We’re looking at the power of love and respect.
In this week’s Torah reading, Parshat VaYigash, Joseph and his father are reunited after 22 years.
Chapter 46 verse 29 tells us that Joseph tied up his horse to the chariot to go receive his father at the entrance to the city. Read this verse and then imagine: Did Joseph himself, second-in-command of all of Egypt, really go out to the stable and tie up his own horse? Who would you assume did that for the rulers? So why does the verse say it was him?
One might answer it doesn’t mean him literally, but he had “his men” do it and the fact that he commanded it to be done, in essence, means he did it!
Our Sages, in a midrash, say that he, Joseph himself, got the horse and carriage ready. This was a crazy scene for a viceroy in Egypt to be attaching a horse to its chariot, but “love changes the natural order of things”. Out of excitement and a deep sense of respect and love, Joseph greeted his father from start to finish.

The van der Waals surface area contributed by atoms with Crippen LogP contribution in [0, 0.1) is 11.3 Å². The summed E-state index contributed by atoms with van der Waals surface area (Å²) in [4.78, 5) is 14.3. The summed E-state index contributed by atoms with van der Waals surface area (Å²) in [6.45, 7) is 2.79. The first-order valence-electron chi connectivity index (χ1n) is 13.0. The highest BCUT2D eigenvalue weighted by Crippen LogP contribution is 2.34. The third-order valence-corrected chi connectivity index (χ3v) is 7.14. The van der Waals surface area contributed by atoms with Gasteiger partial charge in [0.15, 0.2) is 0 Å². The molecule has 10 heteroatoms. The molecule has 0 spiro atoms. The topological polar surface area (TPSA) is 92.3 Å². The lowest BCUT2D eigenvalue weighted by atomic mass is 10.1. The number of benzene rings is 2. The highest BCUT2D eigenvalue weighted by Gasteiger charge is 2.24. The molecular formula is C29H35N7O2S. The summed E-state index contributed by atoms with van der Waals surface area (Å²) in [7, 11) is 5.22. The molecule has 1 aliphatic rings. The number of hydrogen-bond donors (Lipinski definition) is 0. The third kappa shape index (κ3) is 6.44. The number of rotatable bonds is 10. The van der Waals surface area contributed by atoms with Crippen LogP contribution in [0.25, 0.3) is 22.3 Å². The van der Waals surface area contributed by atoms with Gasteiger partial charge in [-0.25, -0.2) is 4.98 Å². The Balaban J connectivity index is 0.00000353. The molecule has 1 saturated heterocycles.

Who else did a similar suprising act? Avraham the day of the akeidah (binding of Isaac). See Genesis chapter 22. What caused a rich man like Avraham, with many many servants, to get his own donkey read for a trip? Again, the Sages say that “love – this time for Hashem – changes the natural order”.
What do you learn from this? What was the Rabbis’ message for us? What will you take away from this insight?